There are a lot of tip and tricks floating around on the internet about how you can increase traffic to your website and improve your search engine optimization (SEO). But as you navigate the world of SEO, it’s important to be aware of black hat tactics which aren’t permitted by Google and may lead to manual action.
What is a manual action? Glad you asked. This is when search engines like Google have an actual human review your site, after being flagged as suspicious by a bot, to ensure it follows all quality guidelines. If it doesn’t, your site can be demoted in search rankings or possibly removed entirely from search results.
Before we look carefully at various tactics that could get you in trouble, let’s define exactly what is Black Hat SEO? Unlike white hat seo tactics which are in line with Google’s terms and conditions, black hat tactics are SEO efforts which manipulate Google’s search rankings through unnatural on-page and off-page tactics.Ironically, most of these tactics are nearly impossible to benefit from because of how intuitive Google’s search algorithm is. However, they have been utilized and websites have been penalized as a result.
Now let’s take a look at common Black Hat SEO tactics that could lead to a manual action.
A link scheme is any link, or group of links, intended to manipulate Google’s ranking algorithm which includes link networks and unmarked paid links. A link network is a group of webmasters who trade links to one another for mutual benefit. These links often aren’t relevant to what is on the page or exude characteristics that are seen as “unnatural” by Google. This is a flag for Google because links are the number one ranking factor in the search algorithm so a lot of irrelevant links, or unmarked paid links, can throw off the algorithm’s accuracy.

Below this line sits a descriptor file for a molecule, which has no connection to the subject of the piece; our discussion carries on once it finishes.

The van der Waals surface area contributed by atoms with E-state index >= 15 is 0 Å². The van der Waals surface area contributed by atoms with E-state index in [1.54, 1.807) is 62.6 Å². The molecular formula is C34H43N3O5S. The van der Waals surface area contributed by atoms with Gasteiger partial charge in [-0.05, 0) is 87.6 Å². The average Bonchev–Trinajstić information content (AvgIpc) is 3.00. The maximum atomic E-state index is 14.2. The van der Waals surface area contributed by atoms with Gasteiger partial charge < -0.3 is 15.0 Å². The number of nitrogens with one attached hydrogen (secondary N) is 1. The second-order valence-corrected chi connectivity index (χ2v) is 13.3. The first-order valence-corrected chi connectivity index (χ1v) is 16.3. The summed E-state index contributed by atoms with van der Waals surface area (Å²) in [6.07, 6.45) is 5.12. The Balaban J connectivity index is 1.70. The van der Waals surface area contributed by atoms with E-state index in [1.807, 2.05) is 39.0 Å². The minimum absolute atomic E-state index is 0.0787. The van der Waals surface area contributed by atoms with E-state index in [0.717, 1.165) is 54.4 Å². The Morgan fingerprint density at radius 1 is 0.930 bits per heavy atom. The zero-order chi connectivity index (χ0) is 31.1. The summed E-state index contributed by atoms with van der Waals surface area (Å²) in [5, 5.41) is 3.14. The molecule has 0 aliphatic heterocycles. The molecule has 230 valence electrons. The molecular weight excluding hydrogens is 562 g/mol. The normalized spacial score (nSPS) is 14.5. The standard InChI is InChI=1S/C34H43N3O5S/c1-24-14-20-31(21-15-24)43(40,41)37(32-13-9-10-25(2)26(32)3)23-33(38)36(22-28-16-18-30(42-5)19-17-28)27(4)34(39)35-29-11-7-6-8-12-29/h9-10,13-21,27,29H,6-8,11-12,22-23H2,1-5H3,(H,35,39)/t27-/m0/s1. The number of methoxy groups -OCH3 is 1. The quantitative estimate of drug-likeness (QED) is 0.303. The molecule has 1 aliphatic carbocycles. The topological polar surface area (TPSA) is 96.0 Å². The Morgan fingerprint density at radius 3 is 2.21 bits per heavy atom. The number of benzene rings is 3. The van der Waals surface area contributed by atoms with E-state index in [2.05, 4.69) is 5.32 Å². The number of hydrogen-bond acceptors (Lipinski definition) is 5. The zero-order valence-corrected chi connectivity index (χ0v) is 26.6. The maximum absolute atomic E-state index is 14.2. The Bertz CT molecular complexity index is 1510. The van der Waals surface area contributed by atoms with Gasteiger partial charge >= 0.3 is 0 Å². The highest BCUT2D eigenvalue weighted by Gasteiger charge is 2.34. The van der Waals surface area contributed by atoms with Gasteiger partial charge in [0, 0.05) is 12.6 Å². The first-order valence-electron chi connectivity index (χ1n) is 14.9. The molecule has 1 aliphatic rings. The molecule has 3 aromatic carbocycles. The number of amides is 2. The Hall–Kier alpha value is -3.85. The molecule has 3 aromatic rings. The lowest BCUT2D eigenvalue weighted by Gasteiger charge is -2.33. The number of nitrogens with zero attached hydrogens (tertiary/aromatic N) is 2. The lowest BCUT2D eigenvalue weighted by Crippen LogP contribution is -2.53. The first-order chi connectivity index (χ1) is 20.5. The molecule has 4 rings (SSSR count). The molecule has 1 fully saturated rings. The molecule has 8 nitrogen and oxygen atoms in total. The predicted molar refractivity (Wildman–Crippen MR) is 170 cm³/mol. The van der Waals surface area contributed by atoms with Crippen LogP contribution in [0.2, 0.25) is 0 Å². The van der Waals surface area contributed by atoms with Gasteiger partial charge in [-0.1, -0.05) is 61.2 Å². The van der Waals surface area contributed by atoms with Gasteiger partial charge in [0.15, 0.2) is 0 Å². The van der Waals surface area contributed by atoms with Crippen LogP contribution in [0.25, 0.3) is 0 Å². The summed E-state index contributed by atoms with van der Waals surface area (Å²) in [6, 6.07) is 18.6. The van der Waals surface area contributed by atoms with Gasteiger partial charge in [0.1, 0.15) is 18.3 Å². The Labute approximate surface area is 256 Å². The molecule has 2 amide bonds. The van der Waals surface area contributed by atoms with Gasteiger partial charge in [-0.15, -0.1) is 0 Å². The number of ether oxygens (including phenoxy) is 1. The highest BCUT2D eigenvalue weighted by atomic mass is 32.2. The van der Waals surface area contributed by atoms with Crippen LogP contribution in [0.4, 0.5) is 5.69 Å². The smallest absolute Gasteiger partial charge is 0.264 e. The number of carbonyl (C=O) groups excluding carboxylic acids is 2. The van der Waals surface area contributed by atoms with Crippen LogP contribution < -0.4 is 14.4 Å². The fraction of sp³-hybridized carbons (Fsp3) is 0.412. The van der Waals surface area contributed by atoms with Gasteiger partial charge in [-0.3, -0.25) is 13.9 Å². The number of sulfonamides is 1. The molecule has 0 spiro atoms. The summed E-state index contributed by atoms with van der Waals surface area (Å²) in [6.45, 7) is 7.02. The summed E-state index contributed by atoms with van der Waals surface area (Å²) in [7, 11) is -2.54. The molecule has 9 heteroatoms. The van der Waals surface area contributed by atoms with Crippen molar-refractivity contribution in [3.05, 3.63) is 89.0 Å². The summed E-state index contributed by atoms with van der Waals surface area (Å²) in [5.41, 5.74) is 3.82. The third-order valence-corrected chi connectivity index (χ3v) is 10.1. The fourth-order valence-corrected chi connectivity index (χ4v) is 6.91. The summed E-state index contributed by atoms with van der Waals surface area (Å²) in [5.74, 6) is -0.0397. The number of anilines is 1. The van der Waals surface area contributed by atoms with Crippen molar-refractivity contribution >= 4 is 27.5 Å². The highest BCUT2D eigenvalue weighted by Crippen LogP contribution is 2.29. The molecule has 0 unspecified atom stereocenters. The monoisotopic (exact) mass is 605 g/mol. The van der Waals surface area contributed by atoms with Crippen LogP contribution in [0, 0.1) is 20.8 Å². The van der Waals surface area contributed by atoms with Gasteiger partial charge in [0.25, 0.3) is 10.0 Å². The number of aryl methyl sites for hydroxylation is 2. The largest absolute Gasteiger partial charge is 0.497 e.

If you are going to provide links on a page, ensure that every link is relevant and backed by thoroughly written content. Be aware that too many links on a page can be flagged as the sign of a link scheme. The same is true for a backlink profile that does not have a diverse number of domains linking to it.
If your backlink profile has a large amount of links from very similar domains, that can be seen as a link scheme Google. When Google catches one domain with a link scheme they will follow the links to see where they link out to and penalize others involved in the scheme. So be careful who you link with to avoid unknowingly being involved in a scheme.
You’ll also want to add a nofollow tag to any paid links. This tag instructs search engine bots that the link should not influence the link target’s ranking in the search engine’s index.
Product Review Links
Black hat SEO practices like this are extremely relevant at the moment as Google is cracking down on perpetrators of this offense. Seen as a form of unnatural link promotion, this is the act of trading product for links and reviews. For example, if you are provided a free product as an influential blogger in exchange for writing a review and linking back to the product site this would be considered fraudulent in the eyes of Google.
It’s important to understand that providing or accepting free products is not the problem. And written reviews of that product are permitted without either party getting in trouble. The problem arises from domains benefitting from receiving inbound links as a result of giving out freeproducts. If there are links in a product review, they must be tagged as nofollow.
This is content which is generated by a bot as opposed to a human. Auto-generated content is relatively easy to detect by both humans and other bots. The phrasing usually seems awkward and has an unnatural flow of sentences. Typically the content will read overly formal as well. Not only could this type of content lead to manual action with Google, but it will also lead to poor engagement on your site. Visitors will easily notice that something about your content is off and will likely leave your site as a result.
Irrelevant redirects occur when a user is expecting to see a piece of content based on their search query, but instead are sent to a web page that is completely irrelevant. Usually this happens using a 301 redirect, or a permanent redirect which passes 90-99% of ranking power to the redirected page. Back in 2006, German automaker BMW was penalized for utilizing redirects in this way. They were ranked for the search query ‘used cars,’ but clicking on the search result sent you straight to their home page full of brand new beamers.